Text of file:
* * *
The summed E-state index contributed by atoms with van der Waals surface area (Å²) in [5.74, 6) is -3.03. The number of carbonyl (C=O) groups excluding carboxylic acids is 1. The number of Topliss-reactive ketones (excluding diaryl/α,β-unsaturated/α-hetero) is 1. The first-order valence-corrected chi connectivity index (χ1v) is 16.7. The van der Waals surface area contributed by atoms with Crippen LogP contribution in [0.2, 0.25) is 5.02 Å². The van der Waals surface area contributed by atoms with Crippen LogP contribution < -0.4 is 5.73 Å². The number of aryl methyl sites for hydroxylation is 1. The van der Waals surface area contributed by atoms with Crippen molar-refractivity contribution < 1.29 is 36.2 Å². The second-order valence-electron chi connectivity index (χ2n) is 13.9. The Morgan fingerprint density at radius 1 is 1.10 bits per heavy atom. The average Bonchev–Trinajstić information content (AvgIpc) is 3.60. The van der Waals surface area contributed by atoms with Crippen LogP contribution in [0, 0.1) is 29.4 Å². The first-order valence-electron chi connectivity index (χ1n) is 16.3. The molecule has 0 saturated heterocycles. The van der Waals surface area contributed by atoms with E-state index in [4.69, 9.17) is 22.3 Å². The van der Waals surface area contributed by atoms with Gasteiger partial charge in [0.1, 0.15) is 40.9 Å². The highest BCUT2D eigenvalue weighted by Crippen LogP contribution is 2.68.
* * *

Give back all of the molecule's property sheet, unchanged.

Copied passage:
The summed E-state index contributed by atoms with van der Waals surface area (Å²) in [5.74, 6) is -3.03. The number of carbonyl (C=O) groups excluding carboxylic acids is 1. The number of Topliss-reactive ketones (excluding diaryl/α,β-unsaturated/α-hetero) is 1. The first-order valence-corrected chi connectivity index (χ1v) is 16.7. The van der Waals surface area contributed by atoms with Crippen LogP contribution in [0.2, 0.25) is 5.02 Å². The van der Waals surface area contributed by atoms with Crippen LogP contribution < -0.4 is 5.73 Å². The number of aryl methyl sites for hydroxylation is 1. The van der Waals surface area contributed by atoms with Crippen molar-refractivity contribution < 1.29 is 36.2 Å². The second-order valence-electron chi connectivity index (χ2n) is 13.9. The Morgan fingerprint density at radius 1 is 1.10 bits per heavy atom. The average Bonchev–Trinajstić information content (AvgIpc) is 3.60. The van der Waals surface area contributed by atoms with Crippen LogP contribution in [0, 0.1) is 29.4 Å². The first-order valence-electron chi connectivity index (χ1n) is 16.3. The molecule has 0 saturated heterocycles. The van der Waals surface area contributed by atoms with E-state index in [4.69, 9.17) is 22.3 Å². The van der Waals surface area contributed by atoms with Gasteiger partial charge in [0.1, 0.15) is 40.9 Å². The highest BCUT2D eigenvalue weighted by Crippen LogP contribution is 2.68.